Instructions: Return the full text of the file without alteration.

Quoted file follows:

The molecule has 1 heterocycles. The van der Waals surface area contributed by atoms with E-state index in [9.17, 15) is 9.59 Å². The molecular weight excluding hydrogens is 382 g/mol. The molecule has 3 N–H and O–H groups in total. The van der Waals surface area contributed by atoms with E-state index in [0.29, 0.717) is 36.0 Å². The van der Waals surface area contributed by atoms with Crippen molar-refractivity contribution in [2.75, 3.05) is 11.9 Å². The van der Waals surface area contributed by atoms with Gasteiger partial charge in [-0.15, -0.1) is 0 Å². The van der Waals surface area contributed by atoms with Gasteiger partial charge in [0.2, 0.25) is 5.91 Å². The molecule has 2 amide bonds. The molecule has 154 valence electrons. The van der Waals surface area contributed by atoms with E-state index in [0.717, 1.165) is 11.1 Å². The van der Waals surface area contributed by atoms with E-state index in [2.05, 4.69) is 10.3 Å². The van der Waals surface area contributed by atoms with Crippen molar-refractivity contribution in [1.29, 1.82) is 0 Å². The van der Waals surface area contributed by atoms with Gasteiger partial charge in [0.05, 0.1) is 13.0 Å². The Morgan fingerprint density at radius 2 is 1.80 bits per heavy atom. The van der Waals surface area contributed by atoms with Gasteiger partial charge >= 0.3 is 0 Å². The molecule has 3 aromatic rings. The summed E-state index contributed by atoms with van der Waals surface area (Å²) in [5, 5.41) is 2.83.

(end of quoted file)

The molecule has 1 heterocycles. The van der Waals surface area contributed by atoms with E-state index in [9.17, 15) is 9.59 Å². The molecular weight excluding hydrogens is 382 g/mol. The molecule has 3 N–H and O–H groups in total. The van der Waals surface area contributed by atoms with E-state index in [0.29, 0.717) is 36.0 Å². The van der Waals surface area contributed by atoms with Crippen molar-refractivity contribution in [2.75, 3.05) is 11.9 Å². The van der Waals surface area contributed by atoms with Gasteiger partial charge in [-0.15, -0.1) is 0 Å². The van der Waals surface area contributed by atoms with Gasteiger partial charge in [0.2, 0.25) is 5.91 Å². The molecule has 2 amide bonds. The molecule has 154 valence electrons. The van der Waals surface area contributed by atoms with E-state index in [0.717, 1.165) is 11.1 Å². The van der Waals surface area contributed by atoms with E-state index in [2.05, 4.69) is 10.3 Å². The van der Waals surface area contributed by atoms with Crippen molar-refractivity contribution in [1.29, 1.82) is 0 Å². The van der Waals surface area contributed by atoms with Gasteiger partial charge in [0.05, 0.1) is 13.0 Å². The Morgan fingerprint density at radius 2 is 1.80 bits per heavy atom. The van der Waals surface area contributed by atoms with Gasteiger partial charge >= 0.3 is 0 Å². The molecule has 3 aromatic rings. The summed E-state index contributed by atoms with van der Waals surface area (Å²) in [5, 5.41) is 2.83.